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Simpler Method Devised For Modeling Molecular Structure
June 4, 2018

Who would guess that cracking the mystery of how infinitesimally small atoms arrange themselves at the edges of crystals in advanced materials could be as simple as one, two, three?

Modeling the molecular structure of a crystal’s surface normally requires powerful computers, but University of Wisconsin-Madison (UW-Madison) engineers have devised a much simpler method – one that’s as easy as counting with pencil and paper.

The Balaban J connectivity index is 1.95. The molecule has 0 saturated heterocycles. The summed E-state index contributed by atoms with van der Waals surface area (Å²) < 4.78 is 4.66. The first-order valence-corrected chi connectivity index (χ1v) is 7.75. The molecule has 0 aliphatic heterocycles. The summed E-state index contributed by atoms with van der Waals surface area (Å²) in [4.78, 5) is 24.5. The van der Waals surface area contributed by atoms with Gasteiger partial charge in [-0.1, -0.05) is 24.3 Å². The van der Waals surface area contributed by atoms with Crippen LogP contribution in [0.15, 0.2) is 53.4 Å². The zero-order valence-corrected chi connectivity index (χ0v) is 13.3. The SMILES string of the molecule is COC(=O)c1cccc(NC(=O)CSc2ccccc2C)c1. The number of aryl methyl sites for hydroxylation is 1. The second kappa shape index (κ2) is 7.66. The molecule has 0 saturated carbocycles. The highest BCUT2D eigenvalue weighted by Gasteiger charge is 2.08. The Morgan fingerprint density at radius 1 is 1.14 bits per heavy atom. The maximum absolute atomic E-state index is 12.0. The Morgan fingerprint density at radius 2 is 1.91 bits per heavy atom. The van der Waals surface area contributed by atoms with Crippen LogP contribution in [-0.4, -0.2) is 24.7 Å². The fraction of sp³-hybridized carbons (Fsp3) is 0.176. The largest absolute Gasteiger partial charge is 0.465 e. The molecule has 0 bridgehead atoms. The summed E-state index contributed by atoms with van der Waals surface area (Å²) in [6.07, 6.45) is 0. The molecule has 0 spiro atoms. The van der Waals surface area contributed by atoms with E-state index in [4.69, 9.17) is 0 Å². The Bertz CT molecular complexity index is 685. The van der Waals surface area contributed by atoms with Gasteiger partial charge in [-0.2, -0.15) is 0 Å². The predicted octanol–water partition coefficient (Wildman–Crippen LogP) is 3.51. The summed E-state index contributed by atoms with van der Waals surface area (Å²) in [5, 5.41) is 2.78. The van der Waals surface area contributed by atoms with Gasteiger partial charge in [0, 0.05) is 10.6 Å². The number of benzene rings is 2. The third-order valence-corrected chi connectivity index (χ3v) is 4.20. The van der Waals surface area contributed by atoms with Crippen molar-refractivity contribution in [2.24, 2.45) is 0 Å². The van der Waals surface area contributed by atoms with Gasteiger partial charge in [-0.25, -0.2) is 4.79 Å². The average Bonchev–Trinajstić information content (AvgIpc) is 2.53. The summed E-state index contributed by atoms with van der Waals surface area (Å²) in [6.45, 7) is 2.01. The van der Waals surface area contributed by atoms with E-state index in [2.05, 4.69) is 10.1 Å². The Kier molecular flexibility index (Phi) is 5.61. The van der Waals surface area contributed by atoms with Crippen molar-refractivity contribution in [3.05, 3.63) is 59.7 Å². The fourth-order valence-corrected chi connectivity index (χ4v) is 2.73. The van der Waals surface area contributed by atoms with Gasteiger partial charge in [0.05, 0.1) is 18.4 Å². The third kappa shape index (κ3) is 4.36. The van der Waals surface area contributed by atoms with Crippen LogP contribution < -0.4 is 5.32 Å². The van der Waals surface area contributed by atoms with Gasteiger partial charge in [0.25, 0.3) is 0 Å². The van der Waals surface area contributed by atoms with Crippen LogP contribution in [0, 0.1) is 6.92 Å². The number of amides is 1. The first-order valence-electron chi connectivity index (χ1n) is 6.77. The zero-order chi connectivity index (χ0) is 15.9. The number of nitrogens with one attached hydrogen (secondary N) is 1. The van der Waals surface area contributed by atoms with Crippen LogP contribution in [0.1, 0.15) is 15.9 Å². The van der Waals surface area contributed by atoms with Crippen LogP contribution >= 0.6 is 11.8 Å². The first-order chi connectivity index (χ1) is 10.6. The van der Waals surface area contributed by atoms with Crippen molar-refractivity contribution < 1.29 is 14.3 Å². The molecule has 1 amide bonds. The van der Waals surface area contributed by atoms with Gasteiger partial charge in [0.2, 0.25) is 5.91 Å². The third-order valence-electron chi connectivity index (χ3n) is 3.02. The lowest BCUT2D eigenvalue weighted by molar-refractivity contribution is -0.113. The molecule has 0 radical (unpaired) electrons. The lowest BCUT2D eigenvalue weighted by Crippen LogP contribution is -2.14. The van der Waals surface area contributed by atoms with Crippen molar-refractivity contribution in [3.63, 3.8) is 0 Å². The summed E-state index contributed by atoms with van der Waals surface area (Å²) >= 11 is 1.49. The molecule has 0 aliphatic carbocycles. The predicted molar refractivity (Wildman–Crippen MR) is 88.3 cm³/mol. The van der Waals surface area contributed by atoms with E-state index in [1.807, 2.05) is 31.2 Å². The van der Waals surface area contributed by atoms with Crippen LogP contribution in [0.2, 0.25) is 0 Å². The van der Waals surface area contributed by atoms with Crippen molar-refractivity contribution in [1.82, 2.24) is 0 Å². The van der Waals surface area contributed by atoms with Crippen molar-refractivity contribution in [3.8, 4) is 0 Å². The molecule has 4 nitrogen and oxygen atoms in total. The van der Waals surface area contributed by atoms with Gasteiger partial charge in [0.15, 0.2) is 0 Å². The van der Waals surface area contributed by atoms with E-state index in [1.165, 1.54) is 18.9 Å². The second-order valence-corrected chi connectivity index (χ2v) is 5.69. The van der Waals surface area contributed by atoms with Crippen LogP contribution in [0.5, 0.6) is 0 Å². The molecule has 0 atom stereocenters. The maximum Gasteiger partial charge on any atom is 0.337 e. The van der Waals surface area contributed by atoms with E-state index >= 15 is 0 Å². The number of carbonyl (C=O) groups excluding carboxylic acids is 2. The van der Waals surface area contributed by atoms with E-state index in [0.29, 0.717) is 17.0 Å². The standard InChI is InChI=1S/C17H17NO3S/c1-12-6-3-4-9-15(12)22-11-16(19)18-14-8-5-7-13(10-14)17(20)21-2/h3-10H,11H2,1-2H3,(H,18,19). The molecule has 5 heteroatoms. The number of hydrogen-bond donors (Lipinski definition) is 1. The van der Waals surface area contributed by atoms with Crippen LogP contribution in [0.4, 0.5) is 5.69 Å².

The simple strategy could help bring about ultrafast computer chips based on materials other than silicon.

“We were surprised to find that it was, in fact, so simple,” says Jason Kawasaki, a UW-Madison professor of materials science and engineering. “With some pretty small tweaks, we could predict structures that were quantitatively very accurate.”

According to information, they were so accurate that his new prediction approach, published recently in the journal Science Advances, offers a quick and easy procedure to zero in on promising materials for use in advanced electronics such as quantum computers that solve problems much more quickly than conventional silicon-based machines.

“Before being able to use materials in interesting ways for next-generation devices, you need to understand how the structure changes at the surface,” says Prof. Kawasaki.

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